Words by Sean Moeller, Illustration by Johnnie Cluney, Recording engineered by Mike Gentry
Will Smith suggests - albeit through the words of a modern day screenwriter - that Thomas Jefferson (who himself copped the basic ideas from others before him) was right when he slid the phrase "life, liberty and the pursuit of happiness" into the Declaration of Independence. He also suggests that the most important word in the line is "pursuit," which means that happiness is never a given. Smith's character in the true-life story of man overcoming odds to care for his son and have a good and happy life believes that the pursuit is all that's guaranteed and if happiness comes out of that hunt, all the better. The overriding thought is that happiness should never, ever be expected just because one tries hard to attain it.
Dan Maloney of Death Ships, writes a lot of songs about this pursuit. It's his and it's every man and woman's. It's the idea that there's a life out there free of the cumbrances and sticker bushes of standard issue life that tangle around our ankles, wrap us up, tear us down and leave us tired, uninspired and covered in bloody scratches. Most people find themselves in a fight every single day of their lives - without the bruises, but with all the battering that comes with the territory.
Death Ships songs are ones that brought out the stethoscope, rubbed the end to make it room temperature and then placed in on Maloney's chest to examine the ticking and the motives, the ambitions and the mirrors that were inside at the time.
It should always be noted and remembered where the idea of Death Ships sprung from. It was out of the desire to understand what he wanted out of life and how he wanted it to be when he got it that led to the project growing its legs. A song on the band's debut full-length is titled "Great American" and it's a walking through the end of day, after a big meal one imagines, when the wine's got the protagonist talking and there's no where he would rather be at the moment than there. It's home and it's the choice.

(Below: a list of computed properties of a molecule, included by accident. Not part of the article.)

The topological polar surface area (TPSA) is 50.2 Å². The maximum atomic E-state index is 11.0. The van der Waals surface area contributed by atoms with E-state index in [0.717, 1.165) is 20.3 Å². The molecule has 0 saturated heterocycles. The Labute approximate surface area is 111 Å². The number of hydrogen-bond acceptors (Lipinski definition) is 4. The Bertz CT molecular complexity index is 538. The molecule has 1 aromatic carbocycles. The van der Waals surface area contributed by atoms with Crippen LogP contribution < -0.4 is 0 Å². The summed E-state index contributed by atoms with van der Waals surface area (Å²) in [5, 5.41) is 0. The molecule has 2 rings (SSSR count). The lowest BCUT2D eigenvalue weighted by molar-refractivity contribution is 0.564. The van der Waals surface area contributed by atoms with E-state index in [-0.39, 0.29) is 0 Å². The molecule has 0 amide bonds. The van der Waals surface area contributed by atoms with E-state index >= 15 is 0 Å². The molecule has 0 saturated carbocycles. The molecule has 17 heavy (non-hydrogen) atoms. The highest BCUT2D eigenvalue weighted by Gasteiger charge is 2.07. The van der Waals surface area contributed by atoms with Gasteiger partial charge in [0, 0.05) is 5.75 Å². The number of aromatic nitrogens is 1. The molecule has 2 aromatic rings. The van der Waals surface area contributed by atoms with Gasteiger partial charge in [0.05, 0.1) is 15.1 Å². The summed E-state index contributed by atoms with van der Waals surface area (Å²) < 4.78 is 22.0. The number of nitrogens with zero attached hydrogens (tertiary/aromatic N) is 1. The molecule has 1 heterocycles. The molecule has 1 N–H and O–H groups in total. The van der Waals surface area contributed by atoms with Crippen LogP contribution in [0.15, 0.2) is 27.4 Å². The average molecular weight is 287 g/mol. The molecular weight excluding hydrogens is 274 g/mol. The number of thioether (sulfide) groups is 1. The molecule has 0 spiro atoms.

Maloney sings, "You've gotta hold onto what/What you got…It's the great American/Ideology." It's down and it's the very essence of the fluttering of fading light, the wind down of a stressful day of making it and then a major league call and response bridge of, "You can ride with me" catches fire and leaves a dusting of ash and soot on the floor. It's what the ideology is and what that pursuit of happiness Jefferson, Will Smith and seemingly everyone else wants. They'll take the less thrilling times - the grey moments - with the lighter ones as long as they get to pull all of the strings.
Says Maloney, "I suppose the great American idealogy is similar to the American dream of doing what you love and being happy and successful while doing it. For some, it's finding a mate and starting a family filled with mortgages, school board meetings, and Saturday morning soccer tournaments. For others, it's different, but personally I would like a life balanced with solid relationships and family structure while utilizing my creativity as a main source of how I make my living. These days my American ideology is becoming harder and harder to come by, but I remain optimistic in my pursuits."
That optimism, maybe that's the best scene we the people can be blinded by. Without the will to pursue the happiness, maybe it wouldn't even exist, like that infamous sound a tree falling in the forest when no one's around makes. Happiness is nurtured out of the pursuit and there's more than enough of that pursuit in the music of Death Ships. The world may be burning itself to hell and it may be hanging on by a thin thread, but as long as we're foolhardy and brave enough to keep pursuing that distant happiness, there's hope for us. Pursuit can ride with me and you and everyone we know.
*Essay originally published April, 2007